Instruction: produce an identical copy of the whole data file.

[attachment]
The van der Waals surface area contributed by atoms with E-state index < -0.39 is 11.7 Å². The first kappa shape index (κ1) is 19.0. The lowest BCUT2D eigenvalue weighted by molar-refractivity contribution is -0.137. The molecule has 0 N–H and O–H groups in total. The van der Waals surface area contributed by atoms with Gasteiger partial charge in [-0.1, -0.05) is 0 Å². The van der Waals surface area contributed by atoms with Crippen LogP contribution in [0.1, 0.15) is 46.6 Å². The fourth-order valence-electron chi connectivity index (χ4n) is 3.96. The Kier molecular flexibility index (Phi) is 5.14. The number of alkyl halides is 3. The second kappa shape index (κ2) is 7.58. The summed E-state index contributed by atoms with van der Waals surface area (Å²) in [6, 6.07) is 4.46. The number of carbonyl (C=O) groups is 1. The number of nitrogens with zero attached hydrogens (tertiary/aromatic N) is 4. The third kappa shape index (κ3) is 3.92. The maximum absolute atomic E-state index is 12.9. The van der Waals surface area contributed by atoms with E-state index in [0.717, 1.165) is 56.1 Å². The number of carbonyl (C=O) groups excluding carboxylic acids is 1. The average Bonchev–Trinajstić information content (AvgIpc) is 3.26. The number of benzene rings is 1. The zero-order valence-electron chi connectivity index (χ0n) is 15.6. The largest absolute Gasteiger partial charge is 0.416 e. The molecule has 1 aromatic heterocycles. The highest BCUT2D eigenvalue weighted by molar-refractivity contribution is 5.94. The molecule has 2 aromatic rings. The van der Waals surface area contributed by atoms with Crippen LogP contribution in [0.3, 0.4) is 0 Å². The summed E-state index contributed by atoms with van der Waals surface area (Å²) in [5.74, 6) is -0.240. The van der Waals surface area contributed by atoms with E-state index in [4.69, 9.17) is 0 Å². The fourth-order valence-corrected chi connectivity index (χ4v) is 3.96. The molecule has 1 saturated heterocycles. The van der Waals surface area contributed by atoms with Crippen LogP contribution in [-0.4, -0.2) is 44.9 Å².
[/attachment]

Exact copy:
The van der Waals surface area contributed by atoms with E-state index < -0.39 is 11.7 Å². The first kappa shape index (κ1) is 19.0. The lowest BCUT2D eigenvalue weighted by molar-refractivity contribution is -0.137. The molecule has 0 N–H and O–H groups in total. The van der Waals surface area contributed by atoms with Gasteiger partial charge in [-0.1, -0.05) is 0 Å². The van der Waals surface area contributed by atoms with Crippen LogP contribution in [0.1, 0.15) is 46.6 Å². The fourth-order valence-electron chi connectivity index (χ4n) is 3.96. The Kier molecular flexibility index (Phi) is 5.14. The number of alkyl halides is 3. The second kappa shape index (κ2) is 7.58. The summed E-state index contributed by atoms with van der Waals surface area (Å²) in [6, 6.07) is 4.46. The number of carbonyl (C=O) groups is 1. The number of nitrogens with zero attached hydrogens (tertiary/aromatic N) is 4. The third kappa shape index (κ3) is 3.92. The maximum absolute atomic E-state index is 12.9. The van der Waals surface area contributed by atoms with E-state index in [0.717, 1.165) is 56.1 Å². The number of carbonyl (C=O) groups excluding carboxylic acids is 1. The average Bonchev–Trinajstić information content (AvgIpc) is 3.26. The number of benzene rings is 1. The zero-order valence-electron chi connectivity index (χ0n) is 15.6. The largest absolute Gasteiger partial charge is 0.416 e. The molecule has 1 aromatic heterocycles. The highest BCUT2D eigenvalue weighted by molar-refractivity contribution is 5.94. The molecule has 2 aromatic rings. The van der Waals surface area contributed by atoms with Crippen LogP contribution in [0.3, 0.4) is 0 Å². The summed E-state index contributed by atoms with van der Waals surface area (Å²) in [5.74, 6) is -0.240. The van der Waals surface area contributed by atoms with E-state index in [4.69, 9.17) is 0 Å². The fourth-order valence-corrected chi connectivity index (χ4v) is 3.96. The molecule has 1 saturated heterocycles. The van der Waals surface area contributed by atoms with Crippen LogP contribution in [-0.4, -0.2) is 44.9 Å².